Publication Details (including relevant citation information):
Steven R. Meyers and Mark W. Grinstaff
Departments of Biomedical Engineering and Chemistry, Boston University, Boston, Massachusetts 02215, United States
Chem. Rev., Article ASAP
Generally, medical implants, regardless of their construction materials, will become coated in a layer of nonspecific proteins mere seconds after implantation. This adsorbed layer activates an irrevocable host defense mechanism, known as the foreign body reaction, which ultimately results in the production of a fibrous avascular capsule that isolates the device from its target tissues, clogs the pores of membranes and sensors, and prevents drug release from a delivery vehicle. Many devices eventually fail because of their inability to effectively communicate with the surrounding tissues.
It is becoming apparent that subcellular interactions at the biological–material interface have macroscopic outcomes. The success of the next generation of implants depends on overcoming limitations in biological communication by selective modification of device surfaces. This review focuses on recent advances in increased implant efficacy through selective surface modifications. Several approaches coopt solutions found in the natural world to create a surface that mimics the properties of the cell membrane, thereby imparting a pseudobiological character to synthetic materials. We begin with a short description of the foreign body reaction and then examine the biocompatible and bioactive device surface modification advances from the past five years that hold the potential of increased in vivo effectiveness.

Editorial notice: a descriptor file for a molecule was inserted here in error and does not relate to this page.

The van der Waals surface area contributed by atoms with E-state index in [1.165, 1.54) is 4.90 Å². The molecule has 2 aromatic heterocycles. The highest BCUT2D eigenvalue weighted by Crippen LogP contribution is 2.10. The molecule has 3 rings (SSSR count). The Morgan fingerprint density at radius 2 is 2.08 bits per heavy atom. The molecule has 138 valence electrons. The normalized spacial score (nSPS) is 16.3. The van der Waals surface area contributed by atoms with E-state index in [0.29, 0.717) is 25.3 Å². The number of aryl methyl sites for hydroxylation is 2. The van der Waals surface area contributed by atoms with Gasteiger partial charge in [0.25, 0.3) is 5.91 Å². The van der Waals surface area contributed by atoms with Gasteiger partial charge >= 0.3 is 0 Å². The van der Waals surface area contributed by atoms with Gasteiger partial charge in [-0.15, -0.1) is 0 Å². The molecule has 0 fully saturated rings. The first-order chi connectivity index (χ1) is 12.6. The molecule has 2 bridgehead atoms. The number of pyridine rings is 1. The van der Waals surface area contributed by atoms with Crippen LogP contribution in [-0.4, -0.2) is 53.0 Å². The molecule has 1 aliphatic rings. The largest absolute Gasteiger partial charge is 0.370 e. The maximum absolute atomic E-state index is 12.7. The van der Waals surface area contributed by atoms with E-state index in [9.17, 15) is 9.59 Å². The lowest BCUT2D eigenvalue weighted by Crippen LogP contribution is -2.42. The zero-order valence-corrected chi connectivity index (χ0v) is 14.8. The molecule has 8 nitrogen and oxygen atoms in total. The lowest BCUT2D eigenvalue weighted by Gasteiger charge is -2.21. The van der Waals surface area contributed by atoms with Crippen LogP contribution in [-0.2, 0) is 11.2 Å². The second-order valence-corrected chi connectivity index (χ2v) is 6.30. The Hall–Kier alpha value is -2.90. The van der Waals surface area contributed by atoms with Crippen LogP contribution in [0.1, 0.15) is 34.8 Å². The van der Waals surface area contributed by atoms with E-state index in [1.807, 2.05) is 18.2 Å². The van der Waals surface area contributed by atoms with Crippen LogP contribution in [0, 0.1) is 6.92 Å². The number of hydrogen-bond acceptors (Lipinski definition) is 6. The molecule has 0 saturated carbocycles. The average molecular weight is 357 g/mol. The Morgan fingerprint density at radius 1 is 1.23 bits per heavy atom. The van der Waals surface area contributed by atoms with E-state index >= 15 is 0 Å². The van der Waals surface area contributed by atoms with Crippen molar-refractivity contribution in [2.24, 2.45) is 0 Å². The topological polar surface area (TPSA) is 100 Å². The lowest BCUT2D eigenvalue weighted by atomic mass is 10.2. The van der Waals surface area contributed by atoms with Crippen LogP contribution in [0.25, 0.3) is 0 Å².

Address (URL): http://pubs.acs.org/doi/full/10.1021/cr2000916